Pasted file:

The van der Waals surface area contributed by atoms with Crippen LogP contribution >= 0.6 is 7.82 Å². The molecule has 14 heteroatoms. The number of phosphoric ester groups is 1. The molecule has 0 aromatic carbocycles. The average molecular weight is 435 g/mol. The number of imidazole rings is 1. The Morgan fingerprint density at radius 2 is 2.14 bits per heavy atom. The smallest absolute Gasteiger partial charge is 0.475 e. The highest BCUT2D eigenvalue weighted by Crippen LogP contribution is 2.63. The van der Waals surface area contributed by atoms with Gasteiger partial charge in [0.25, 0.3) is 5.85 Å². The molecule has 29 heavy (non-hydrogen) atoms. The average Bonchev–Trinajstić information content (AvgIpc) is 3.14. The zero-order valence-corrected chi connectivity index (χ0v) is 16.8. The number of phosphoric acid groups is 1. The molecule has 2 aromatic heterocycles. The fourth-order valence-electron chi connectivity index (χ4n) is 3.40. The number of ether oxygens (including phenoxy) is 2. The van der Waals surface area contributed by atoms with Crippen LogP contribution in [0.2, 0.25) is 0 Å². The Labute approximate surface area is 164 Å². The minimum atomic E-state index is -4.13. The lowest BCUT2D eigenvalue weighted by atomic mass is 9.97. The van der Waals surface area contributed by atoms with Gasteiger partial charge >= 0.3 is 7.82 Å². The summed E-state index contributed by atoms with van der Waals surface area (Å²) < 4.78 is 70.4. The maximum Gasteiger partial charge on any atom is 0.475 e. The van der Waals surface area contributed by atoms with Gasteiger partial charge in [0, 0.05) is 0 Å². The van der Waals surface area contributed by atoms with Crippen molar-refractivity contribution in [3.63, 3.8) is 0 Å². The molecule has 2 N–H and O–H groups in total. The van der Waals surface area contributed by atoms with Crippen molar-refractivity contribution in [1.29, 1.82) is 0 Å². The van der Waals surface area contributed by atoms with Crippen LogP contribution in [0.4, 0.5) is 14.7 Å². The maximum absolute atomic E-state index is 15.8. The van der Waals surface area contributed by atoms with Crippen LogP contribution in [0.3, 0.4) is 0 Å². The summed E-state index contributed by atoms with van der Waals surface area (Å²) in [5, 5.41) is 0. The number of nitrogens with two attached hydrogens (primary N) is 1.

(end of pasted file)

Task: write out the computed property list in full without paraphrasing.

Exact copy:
The van der Waals surface area contributed by atoms with Crippen LogP contribution >= 0.6 is 7.82 Å². The molecule has 14 heteroatoms. The number of phosphoric ester groups is 1. The molecule has 0 aromatic carbocycles. The average molecular weight is 435 g/mol. The number of imidazole rings is 1. The Morgan fingerprint density at radius 2 is 2.14 bits per heavy atom. The smallest absolute Gasteiger partial charge is 0.475 e. The highest BCUT2D eigenvalue weighted by Crippen LogP contribution is 2.63. The van der Waals surface area contributed by atoms with Gasteiger partial charge in [0.25, 0.3) is 5.85 Å². The molecule has 29 heavy (non-hydrogen) atoms. The average Bonchev–Trinajstić information content (AvgIpc) is 3.14. The zero-order valence-corrected chi connectivity index (χ0v) is 16.8. The number of phosphoric acid groups is 1. The molecule has 2 aromatic heterocycles. The fourth-order valence-electron chi connectivity index (χ4n) is 3.40. The number of ether oxygens (including phenoxy) is 2. The van der Waals surface area contributed by atoms with Crippen LogP contribution in [0.2, 0.25) is 0 Å². The Labute approximate surface area is 164 Å². The minimum atomic E-state index is -4.13. The lowest BCUT2D eigenvalue weighted by atomic mass is 9.97. The van der Waals surface area contributed by atoms with Gasteiger partial charge >= 0.3 is 7.82 Å². The summed E-state index contributed by atoms with van der Waals surface area (Å²) < 4.78 is 70.4. The maximum Gasteiger partial charge on any atom is 0.475 e. The van der Waals surface area contributed by atoms with Gasteiger partial charge in [0, 0.05) is 0 Å². The van der Waals surface area contributed by atoms with Crippen molar-refractivity contribution in [3.63, 3.8) is 0 Å². The molecule has 2 N–H and O–H groups in total. The van der Waals surface area contributed by atoms with Crippen molar-refractivity contribution in [1.29, 1.82) is 0 Å². The van der Waals surface area contributed by atoms with Crippen LogP contribution in [0.4, 0.5) is 14.7 Å². The maximum absolute atomic E-state index is 15.8. The van der Waals surface area contributed by atoms with Crippen LogP contribution in [0.3, 0.4) is 0 Å². The summed E-state index contributed by atoms with van der Waals surface area (Å²) in [5, 5.41) is 0. The number of nitrogens with two attached hydrogens (primary N) is 1.